Non-surgical Treatment for Skin Cancer

1. Cryosurgery:

Cryosurgery involves freezing and destroying cancerous cells using liquid nitrogen. It is commonly used for treating precancerous skin conditions or superficial skin cancers. The frozen tissue eventually sloughs off as the area heals.

2. Photodynamic Therapy:

Photodynamic Therapy (PDT) combines a light-sensitizing drug and a specific type of light to target and destroy cancer cells selectively. It’s often used for treating certain types of skin cancers, especially those that are superficial or limited to the top layer of the skin.

3. Topical Treatments:

Topical treatments involve applying medications directly to the skin surface. These can include creams, gels or other substances that target and eliminate cancer cells.

Alternative Treatments for Skin Cancer

1. Immunotherapy:

Immunotherapy stimulates the body’s immune system to recognise and attack cancer cells. It can be administered topically, injected, or taken orally and is increasingly used as a treatment option for various types of skin cancer.

2. Radiotherapy:

Radiotherapy utilises high-dose radiation to target and destroy cancer cells. It’s often employed when surgery is not feasible or as a complementary treatment to eliminate any remaining cancer cells after surgery.

3. Chemotherapy:

Chemotherapy involves using drugs to kill rapidly dividing cancer cells. While less common for skin cancer, it may be employed in cases where the cancer has spread beyond the skin.

Learn more about our Skin Cancer Services

Risk Factors

  • Family History: Individuals with a family history of skin cancer are more susceptible.  
  • Sun Exposure:  UV rays can damage the DNA in skin cells, increasing the likelihood of abnormal cell growth.
  • Type of Skin: Fair-skinned individuals are more susceptible to skin cancer compared to those with darker skin tones.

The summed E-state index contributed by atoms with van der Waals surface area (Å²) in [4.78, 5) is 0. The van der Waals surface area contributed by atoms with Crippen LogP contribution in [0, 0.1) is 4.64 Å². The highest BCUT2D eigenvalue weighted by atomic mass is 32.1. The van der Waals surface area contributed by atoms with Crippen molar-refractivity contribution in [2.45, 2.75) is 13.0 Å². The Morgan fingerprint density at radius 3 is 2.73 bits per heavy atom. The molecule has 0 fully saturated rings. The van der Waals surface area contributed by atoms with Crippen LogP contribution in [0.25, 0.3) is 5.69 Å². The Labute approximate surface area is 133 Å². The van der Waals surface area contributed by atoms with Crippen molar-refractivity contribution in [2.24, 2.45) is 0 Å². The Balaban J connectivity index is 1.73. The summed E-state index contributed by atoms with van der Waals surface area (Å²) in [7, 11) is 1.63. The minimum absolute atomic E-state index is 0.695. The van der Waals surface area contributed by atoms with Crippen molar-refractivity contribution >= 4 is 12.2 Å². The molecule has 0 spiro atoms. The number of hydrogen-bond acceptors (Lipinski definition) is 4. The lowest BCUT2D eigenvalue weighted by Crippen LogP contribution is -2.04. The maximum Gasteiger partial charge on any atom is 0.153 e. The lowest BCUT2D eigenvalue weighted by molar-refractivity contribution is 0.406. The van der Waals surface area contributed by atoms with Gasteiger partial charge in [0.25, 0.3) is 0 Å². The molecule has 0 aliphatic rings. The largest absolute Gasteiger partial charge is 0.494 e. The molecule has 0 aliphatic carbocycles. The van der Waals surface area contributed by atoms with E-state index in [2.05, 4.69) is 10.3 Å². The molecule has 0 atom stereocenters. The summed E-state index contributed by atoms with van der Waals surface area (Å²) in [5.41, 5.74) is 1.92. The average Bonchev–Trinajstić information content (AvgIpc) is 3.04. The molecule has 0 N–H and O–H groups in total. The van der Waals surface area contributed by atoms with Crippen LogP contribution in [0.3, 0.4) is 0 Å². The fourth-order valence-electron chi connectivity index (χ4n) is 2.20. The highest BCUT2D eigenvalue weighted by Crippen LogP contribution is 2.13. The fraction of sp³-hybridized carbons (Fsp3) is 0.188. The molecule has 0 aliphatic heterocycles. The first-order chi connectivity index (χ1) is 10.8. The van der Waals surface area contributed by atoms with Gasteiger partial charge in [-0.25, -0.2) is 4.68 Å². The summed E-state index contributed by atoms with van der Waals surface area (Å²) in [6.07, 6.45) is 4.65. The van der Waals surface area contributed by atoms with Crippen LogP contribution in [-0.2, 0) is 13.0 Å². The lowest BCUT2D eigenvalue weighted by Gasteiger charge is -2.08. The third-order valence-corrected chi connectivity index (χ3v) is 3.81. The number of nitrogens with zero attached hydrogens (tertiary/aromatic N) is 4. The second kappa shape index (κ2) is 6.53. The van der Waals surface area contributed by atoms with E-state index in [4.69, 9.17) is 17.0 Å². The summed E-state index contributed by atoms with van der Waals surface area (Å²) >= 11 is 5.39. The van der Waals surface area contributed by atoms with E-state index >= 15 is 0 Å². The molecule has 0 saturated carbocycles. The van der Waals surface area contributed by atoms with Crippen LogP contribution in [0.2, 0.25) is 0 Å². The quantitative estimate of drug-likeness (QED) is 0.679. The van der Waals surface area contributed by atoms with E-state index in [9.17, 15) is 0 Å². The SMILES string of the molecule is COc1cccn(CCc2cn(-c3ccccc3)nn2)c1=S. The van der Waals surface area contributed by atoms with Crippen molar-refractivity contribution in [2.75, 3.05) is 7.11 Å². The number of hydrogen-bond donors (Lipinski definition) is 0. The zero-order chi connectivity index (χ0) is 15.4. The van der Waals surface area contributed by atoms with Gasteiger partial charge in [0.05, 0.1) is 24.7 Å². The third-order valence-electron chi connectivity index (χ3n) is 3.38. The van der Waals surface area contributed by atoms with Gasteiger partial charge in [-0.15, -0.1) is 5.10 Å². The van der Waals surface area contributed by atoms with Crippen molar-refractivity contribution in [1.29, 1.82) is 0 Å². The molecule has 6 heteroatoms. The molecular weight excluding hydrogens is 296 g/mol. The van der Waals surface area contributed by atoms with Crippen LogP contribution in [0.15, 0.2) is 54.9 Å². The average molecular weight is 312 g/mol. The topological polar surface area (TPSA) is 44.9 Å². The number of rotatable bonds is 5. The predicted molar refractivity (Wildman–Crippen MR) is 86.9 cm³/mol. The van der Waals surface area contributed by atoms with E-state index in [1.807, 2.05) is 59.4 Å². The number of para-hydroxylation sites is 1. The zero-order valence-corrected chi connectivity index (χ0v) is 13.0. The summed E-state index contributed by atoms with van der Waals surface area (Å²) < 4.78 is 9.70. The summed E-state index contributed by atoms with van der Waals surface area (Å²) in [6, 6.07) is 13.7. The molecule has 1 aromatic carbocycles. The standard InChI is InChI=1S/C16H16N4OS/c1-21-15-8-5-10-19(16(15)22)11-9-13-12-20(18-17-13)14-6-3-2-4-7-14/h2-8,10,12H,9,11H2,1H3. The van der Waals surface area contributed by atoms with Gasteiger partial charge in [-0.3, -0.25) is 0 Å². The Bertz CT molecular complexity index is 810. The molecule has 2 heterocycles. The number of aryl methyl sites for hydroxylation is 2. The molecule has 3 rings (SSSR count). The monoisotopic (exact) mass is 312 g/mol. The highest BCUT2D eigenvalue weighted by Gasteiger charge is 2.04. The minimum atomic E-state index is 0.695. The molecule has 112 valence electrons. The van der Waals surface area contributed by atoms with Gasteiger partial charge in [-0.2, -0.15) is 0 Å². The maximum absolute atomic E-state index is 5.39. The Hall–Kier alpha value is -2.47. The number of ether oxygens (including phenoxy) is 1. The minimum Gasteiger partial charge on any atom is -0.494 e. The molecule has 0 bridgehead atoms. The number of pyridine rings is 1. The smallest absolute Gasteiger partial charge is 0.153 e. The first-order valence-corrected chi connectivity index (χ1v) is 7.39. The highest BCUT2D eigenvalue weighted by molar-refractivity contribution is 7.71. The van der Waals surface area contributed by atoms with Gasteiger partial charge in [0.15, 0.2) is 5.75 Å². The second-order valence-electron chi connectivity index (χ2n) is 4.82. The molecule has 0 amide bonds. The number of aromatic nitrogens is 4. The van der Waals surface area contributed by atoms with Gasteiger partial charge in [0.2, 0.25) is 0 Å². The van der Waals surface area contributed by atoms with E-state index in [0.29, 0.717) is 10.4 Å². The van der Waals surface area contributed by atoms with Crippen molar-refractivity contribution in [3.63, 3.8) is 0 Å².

• Age: Advancing age is a risk factor for skin cancer, as cumulative UV exposure over time increases the chances of DNA damage and abnormal cell growth.
  • Immune System: Individuals with weakened immune systems may be more susceptible to skin cancer, whether due to medical conditions or medications.  

Skin Cancer Prevention & Detection

  • Regular Check-ups

It’s recommended to have skin checks every 6-12 months to help detect early signs of skin cancer. 

  • Mole Mapping

Mole mapping involves creating a visual record of the skin’s surface and moles, aiding in the early detection of changes over time. This method helps to monitor and identify potential issues.

  • Sunscreen, Shade, and Hats

Apply sunscreen, seek shade during peak sun hours, and wear hats to help minimise exposure, reducing the risk of skin cancer.

  • Avoiding UV Radiation

Avoid tanning beds and other sources of artificial UV radiation. These practices contribute significantly to preventing the development of skin cancer.

The ABCDE Parameters

Early detection significantly increases the chances of successful treatment. The ABCDE parameters serve as a valuable guide:

A: Asymmetry – If one half of a mole or spot does not match the other.

B: Border – Irregular, blurred, or jagged edges.

C: Colour – Variation in colour or multiple colours within a mole.

D: Diameter – Moles exceeding 6 millimetres in diameter.

E: Evolution – Any change in size, shape, or colour over time.

Diagnosis can be scary, but you’re not alone

Facing a skin cancer diagnosis can be challenging, but Manningham Skin Cancer Clinic is here to provide comprehensive care and support. 

We invite you to book a consultation with our specialised team to take proactive steps towards your skin health. Our experts are dedicated to delivering personalised care, guiding you through the diagnosis, treatment, and recovery.